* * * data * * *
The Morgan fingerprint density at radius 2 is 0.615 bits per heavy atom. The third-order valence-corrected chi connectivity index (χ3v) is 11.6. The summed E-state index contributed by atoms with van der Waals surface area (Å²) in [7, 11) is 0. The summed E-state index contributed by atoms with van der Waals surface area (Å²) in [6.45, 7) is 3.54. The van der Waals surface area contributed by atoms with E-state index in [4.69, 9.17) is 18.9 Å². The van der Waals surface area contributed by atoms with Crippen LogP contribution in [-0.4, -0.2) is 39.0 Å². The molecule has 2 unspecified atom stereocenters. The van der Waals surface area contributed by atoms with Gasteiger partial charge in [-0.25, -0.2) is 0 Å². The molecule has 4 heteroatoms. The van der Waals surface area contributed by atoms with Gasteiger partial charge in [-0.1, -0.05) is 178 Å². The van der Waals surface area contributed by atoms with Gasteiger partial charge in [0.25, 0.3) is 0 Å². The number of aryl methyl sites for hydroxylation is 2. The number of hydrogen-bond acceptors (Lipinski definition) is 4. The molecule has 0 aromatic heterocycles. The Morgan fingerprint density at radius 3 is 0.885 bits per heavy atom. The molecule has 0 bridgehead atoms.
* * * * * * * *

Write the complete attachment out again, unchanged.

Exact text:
The Morgan fingerprint density at radius 2 is 0.615 bits per heavy atom. The third-order valence-corrected chi connectivity index (χ3v) is 11.6. The summed E-state index contributed by atoms with van der Waals surface area (Å²) in [7, 11) is 0. The summed E-state index contributed by atoms with van der Waals surface area (Å²) in [6.45, 7) is 3.54. The van der Waals surface area contributed by atoms with E-state index in [4.69, 9.17) is 18.9 Å². The van der Waals surface area contributed by atoms with Crippen LogP contribution in [-0.4, -0.2) is 39.0 Å². The molecule has 2 unspecified atom stereocenters. The van der Waals surface area contributed by atoms with Gasteiger partial charge in [-0.25, -0.2) is 0 Å². The molecule has 4 heteroatoms. The van der Waals surface area contributed by atoms with Gasteiger partial charge in [-0.1, -0.05) is 178 Å². The van der Waals surface area contributed by atoms with Gasteiger partial charge in [0.25, 0.3) is 0 Å². The number of aryl methyl sites for hydroxylation is 2. The number of hydrogen-bond acceptors (Lipinski definition) is 4. The molecule has 0 aromatic heterocycles. The Morgan fingerprint density at radius 3 is 0.885 bits per heavy atom. The molecule has 0 bridgehead atoms.